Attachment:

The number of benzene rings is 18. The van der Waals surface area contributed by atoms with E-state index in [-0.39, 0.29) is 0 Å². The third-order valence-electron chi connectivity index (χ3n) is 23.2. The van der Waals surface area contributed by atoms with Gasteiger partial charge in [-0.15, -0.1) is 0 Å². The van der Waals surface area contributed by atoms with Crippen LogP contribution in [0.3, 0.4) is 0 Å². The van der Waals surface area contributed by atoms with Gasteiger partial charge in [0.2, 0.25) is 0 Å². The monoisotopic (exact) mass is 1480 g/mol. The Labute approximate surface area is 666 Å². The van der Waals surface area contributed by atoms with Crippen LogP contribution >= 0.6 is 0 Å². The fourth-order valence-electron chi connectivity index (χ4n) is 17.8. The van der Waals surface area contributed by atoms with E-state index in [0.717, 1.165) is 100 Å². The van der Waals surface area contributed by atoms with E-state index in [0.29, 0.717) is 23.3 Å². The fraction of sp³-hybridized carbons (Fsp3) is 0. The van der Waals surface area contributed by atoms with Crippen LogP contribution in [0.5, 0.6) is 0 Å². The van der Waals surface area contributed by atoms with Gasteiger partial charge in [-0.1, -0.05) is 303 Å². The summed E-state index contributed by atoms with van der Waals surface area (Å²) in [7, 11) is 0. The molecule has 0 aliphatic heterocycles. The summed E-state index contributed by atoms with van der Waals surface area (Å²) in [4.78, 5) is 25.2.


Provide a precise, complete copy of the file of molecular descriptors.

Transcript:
The number of benzene rings is 18. The van der Waals surface area contributed by atoms with E-state index in [-0.39, 0.29) is 0 Å². The third-order valence-electron chi connectivity index (χ3n) is 23.2. The van der Waals surface area contributed by atoms with Gasteiger partial charge in [-0.15, -0.1) is 0 Å². The van der Waals surface area contributed by atoms with Crippen LogP contribution in [0.3, 0.4) is 0 Å². The van der Waals surface area contributed by atoms with Gasteiger partial charge in [0.2, 0.25) is 0 Å². The monoisotopic (exact) mass is 1480 g/mol. The Labute approximate surface area is 666 Å². The van der Waals surface area contributed by atoms with Crippen LogP contribution >= 0.6 is 0 Å². The fourth-order valence-electron chi connectivity index (χ4n) is 17.8. The van der Waals surface area contributed by atoms with E-state index in [0.717, 1.165) is 100 Å². The van der Waals surface area contributed by atoms with E-state index in [0.29, 0.717) is 23.3 Å². The fraction of sp³-hybridized carbons (Fsp3) is 0. The van der Waals surface area contributed by atoms with Crippen LogP contribution in [0.5, 0.6) is 0 Å². The van der Waals surface area contributed by atoms with Gasteiger partial charge in [-0.1, -0.05) is 303 Å². The summed E-state index contributed by atoms with van der Waals surface area (Å²) in [7, 11) is 0. The molecule has 0 aliphatic heterocycles. The summed E-state index contributed by atoms with van der Waals surface area (Å²) in [4.78, 5) is 25.2.